Appellant testified that on the preceding day, September 8, he had ordered paint, lumber and nails by telephone from one Nick Grande, an employee of Totem Lumber Company; that Grande told him that the total cost of the materials would be about $80 but that as

[ 438 Pa. Page 466]

Grande could not determine the exact amount, appellant could send a signed, blank check with the man who would pick up the materials, and the check could be completed at the time the materials were called for; and that he had signed a blank check and given it to Garmusa for this purpose. Appellant denied ordering or receiving any materials other than paint, lumber and nails costing about $80. Called by the Commonwealth in rebuttal, Grande denied requesting appellant to send a blank check, and stated that he could not recall whether appellant had personally placed an order over the telephone. Garmusa did not testify.

Upon this evidence, the trial court found that all elements of the crime had been established by the Commonwealth and found appellant guilty. We do not agree.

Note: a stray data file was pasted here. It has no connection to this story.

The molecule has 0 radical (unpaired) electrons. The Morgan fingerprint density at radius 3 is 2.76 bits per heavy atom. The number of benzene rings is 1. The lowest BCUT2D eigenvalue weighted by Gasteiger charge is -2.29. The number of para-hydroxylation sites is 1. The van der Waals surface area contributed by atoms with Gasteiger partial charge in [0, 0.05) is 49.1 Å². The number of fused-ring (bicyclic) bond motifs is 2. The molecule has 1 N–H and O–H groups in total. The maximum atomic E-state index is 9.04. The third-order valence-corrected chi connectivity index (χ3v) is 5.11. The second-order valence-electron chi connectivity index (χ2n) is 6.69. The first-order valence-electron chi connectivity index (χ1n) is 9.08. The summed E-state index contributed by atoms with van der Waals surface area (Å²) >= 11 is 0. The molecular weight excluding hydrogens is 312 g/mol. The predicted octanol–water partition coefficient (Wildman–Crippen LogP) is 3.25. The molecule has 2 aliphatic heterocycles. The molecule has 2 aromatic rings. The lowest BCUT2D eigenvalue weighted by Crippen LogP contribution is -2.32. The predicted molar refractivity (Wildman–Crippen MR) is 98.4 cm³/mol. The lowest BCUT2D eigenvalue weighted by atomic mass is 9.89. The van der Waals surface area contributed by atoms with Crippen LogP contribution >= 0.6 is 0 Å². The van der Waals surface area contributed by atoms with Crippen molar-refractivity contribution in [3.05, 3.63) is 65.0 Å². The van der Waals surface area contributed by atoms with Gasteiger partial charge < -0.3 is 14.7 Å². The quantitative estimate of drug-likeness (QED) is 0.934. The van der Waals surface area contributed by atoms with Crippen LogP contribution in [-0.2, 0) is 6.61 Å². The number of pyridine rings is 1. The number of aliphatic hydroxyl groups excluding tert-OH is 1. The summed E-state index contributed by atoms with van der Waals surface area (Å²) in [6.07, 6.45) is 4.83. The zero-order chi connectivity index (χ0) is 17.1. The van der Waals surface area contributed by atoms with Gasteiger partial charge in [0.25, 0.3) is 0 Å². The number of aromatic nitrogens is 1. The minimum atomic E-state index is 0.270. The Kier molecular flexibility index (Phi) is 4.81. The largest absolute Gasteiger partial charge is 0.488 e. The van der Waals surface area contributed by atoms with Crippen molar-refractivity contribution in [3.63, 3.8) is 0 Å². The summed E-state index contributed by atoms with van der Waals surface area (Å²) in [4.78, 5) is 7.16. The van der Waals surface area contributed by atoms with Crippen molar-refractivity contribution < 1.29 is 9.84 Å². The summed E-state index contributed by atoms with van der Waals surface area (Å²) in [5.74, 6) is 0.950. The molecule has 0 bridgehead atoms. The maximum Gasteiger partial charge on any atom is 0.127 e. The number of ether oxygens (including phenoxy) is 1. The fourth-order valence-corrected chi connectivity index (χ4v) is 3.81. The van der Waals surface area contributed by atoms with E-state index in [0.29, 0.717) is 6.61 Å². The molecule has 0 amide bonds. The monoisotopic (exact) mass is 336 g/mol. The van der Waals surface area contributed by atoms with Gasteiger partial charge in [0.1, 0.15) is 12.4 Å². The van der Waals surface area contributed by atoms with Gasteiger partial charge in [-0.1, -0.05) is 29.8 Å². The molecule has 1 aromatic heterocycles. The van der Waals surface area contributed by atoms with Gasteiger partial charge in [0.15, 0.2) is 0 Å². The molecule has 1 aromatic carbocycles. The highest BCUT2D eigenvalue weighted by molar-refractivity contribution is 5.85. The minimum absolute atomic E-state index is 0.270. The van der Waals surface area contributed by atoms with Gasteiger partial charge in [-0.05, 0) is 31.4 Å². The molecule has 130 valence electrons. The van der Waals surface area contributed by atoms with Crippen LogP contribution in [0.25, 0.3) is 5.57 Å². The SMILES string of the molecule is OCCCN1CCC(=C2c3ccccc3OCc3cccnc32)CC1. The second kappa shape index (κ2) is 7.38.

Under § 854 of The Penal Code the three essential elements of the crime of issuing a worthless check are: (1) making, drawing, uttering or delivering a check; (2) intent to defraud; and (3) knowledge at the time of making the check that the maker or drawer has insufficient funds for the payment thereof in, or credit with, the bank or other entity upon which the check is drawn. Under the second paragraph of § 854, the making, drawing, uttering or delivering of a check, payment of which is refused by the drawee,*fn1 "shall be prima facie evidence of intent to defraud and of knowledge of insufficient funds in or credit with" the drawee, unless the check (together with any interest or protest fees) is made good within ten days after the maker receives notice that the check has not been paid. Thus the Commonwealth

[ 438 Pa. Page 467]